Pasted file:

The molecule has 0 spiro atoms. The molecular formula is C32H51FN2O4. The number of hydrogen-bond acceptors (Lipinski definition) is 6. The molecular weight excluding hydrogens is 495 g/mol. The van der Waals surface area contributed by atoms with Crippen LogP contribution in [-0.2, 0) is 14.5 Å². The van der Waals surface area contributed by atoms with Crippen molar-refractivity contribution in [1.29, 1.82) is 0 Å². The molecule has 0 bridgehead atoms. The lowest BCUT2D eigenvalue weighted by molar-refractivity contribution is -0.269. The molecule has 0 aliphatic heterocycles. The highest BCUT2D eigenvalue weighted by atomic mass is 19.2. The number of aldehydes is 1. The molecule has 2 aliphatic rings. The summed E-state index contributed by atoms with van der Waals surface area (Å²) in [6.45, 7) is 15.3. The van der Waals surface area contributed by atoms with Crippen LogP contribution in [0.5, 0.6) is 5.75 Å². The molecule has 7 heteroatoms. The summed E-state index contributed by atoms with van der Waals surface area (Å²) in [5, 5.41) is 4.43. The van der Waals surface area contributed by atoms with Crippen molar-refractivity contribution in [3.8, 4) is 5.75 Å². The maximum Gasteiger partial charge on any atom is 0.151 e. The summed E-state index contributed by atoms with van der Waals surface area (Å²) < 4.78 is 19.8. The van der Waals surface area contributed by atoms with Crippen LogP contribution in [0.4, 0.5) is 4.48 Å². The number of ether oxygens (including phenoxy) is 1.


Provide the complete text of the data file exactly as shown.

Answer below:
The molecule has 0 spiro atoms. The molecular formula is C32H51FN2O4. The number of hydrogen-bond acceptors (Lipinski definition) is 6. The molecular weight excluding hydrogens is 495 g/mol. The van der Waals surface area contributed by atoms with Crippen LogP contribution in [-0.2, 0) is 14.5 Å². The van der Waals surface area contributed by atoms with Crippen molar-refractivity contribution in [1.29, 1.82) is 0 Å². The molecule has 0 bridgehead atoms. The lowest BCUT2D eigenvalue weighted by molar-refractivity contribution is -0.269. The molecule has 0 aliphatic heterocycles. The highest BCUT2D eigenvalue weighted by atomic mass is 19.2. The number of aldehydes is 1. The molecule has 2 aliphatic rings. The summed E-state index contributed by atoms with van der Waals surface area (Å²) in [6.45, 7) is 15.3. The van der Waals surface area contributed by atoms with Crippen LogP contribution in [0.5, 0.6) is 5.75 Å². The molecule has 7 heteroatoms. The summed E-state index contributed by atoms with van der Waals surface area (Å²) in [5, 5.41) is 4.43. The van der Waals surface area contributed by atoms with Crippen molar-refractivity contribution in [3.8, 4) is 5.75 Å². The maximum Gasteiger partial charge on any atom is 0.151 e. The summed E-state index contributed by atoms with van der Waals surface area (Å²) < 4.78 is 19.8. The van der Waals surface area contributed by atoms with Crippen LogP contribution in [0.4, 0.5) is 4.48 Å². The number of ether oxygens (including phenoxy) is 1.